The climate in France is temperate but divided into four distinct climatic areas. The oceanic climate of western France, such as Brittany, Normandy, Atlantic Loire, and Loire Valley, brings average rainfall spread over many days and modest annual temperature variations. Central and eastern France’s (Champagne region, Burgundy, and Alsace) continental climate harbors cold winters and hot summers. The Mediterranean climate of south-eastern France (Provence, Côte d’Azur, and Corsica) is responsible for hot, dry summers, with rainfall from October to April, when the weather is damp but mild, and ample sunshine all year round. Above 600-800 m altitudes, France’s mountain range climate brings heavy rainfall and snow three to six months per year.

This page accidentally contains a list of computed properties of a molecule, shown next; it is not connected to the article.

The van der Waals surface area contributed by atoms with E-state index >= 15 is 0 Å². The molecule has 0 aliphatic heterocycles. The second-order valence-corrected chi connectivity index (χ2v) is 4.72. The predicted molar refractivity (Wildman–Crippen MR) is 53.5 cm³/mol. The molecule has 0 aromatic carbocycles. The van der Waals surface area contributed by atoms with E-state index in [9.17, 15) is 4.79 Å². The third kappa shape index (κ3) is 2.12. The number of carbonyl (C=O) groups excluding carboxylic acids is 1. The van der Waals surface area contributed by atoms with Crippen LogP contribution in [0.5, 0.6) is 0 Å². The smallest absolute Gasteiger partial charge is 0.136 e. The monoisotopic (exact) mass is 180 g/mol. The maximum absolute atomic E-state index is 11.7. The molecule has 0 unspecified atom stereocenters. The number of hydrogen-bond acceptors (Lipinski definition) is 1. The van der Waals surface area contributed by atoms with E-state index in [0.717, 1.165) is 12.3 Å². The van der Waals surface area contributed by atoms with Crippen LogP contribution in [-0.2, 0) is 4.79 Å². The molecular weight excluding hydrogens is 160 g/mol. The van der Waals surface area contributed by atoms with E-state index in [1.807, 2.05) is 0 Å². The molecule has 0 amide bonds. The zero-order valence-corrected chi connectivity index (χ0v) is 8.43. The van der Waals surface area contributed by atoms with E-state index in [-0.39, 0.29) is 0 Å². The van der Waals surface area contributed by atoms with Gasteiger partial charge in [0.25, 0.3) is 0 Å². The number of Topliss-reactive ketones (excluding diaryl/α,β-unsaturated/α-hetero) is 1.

The peak season in France is the summer when the country gets an incredible crowd of tourists. Summer is from June to August, with average temperatures between 24-27 °C (75-80 °F). September to November are the fall season, with temperatures ranging from 10-21 °C (50-70 °F). Winter brings snow to some regions from December to February, with average temperatures between 0-8 °C (32-46 °F). Lastly, spring weather averages 44-59 °F (7-15 °C) from March to May.
Primary Transportation Options
France has a modern and highly developed public transportation system. Options include traveling by air, railways, land, and ferries.